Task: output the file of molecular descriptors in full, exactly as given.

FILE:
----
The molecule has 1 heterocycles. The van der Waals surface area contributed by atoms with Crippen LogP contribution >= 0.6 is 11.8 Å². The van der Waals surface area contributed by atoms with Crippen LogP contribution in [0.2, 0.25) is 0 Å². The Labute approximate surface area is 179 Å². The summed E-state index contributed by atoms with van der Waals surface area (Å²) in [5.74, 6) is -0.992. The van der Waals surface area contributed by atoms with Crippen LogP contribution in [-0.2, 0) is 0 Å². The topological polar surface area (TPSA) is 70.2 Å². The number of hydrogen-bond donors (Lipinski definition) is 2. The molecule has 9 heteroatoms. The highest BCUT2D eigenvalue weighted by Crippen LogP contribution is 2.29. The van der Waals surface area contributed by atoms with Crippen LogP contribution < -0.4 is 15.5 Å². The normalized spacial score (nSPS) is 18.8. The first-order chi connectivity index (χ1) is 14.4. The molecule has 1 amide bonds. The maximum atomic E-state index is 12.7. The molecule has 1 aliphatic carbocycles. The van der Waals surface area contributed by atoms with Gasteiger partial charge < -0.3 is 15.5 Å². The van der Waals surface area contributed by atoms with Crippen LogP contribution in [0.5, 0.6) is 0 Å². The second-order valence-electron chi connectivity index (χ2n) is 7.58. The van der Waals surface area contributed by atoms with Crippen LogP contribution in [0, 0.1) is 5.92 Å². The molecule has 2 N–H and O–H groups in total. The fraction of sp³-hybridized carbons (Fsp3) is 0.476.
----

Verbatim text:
The molecule has 1 heterocycles. The van der Waals surface area contributed by atoms with Crippen LogP contribution >= 0.6 is 11.8 Å². The van der Waals surface area contributed by atoms with Crippen LogP contribution in [0.2, 0.25) is 0 Å². The Labute approximate surface area is 179 Å². The summed E-state index contributed by atoms with van der Waals surface area (Å²) in [5.74, 6) is -0.992. The van der Waals surface area contributed by atoms with Crippen LogP contribution in [-0.2, 0) is 0 Å². The topological polar surface area (TPSA) is 70.2 Å². The number of hydrogen-bond donors (Lipinski definition) is 2. The molecule has 9 heteroatoms. The highest BCUT2D eigenvalue weighted by Crippen LogP contribution is 2.29. The van der Waals surface area contributed by atoms with Crippen LogP contribution < -0.4 is 15.5 Å². The normalized spacial score (nSPS) is 18.8. The first-order chi connectivity index (χ1) is 14.4. The molecule has 1 amide bonds. The maximum atomic E-state index is 12.7. The molecule has 1 aliphatic carbocycles. The van der Waals surface area contributed by atoms with Gasteiger partial charge < -0.3 is 15.5 Å². The van der Waals surface area contributed by atoms with Crippen LogP contribution in [0.5, 0.6) is 0 Å². The second-order valence-electron chi connectivity index (χ2n) is 7.58. The van der Waals surface area contributed by atoms with Crippen LogP contribution in [0, 0.1) is 5.92 Å². The molecule has 2 N–H and O–H groups in total. The fraction of sp³-hybridized carbons (Fsp3) is 0.476.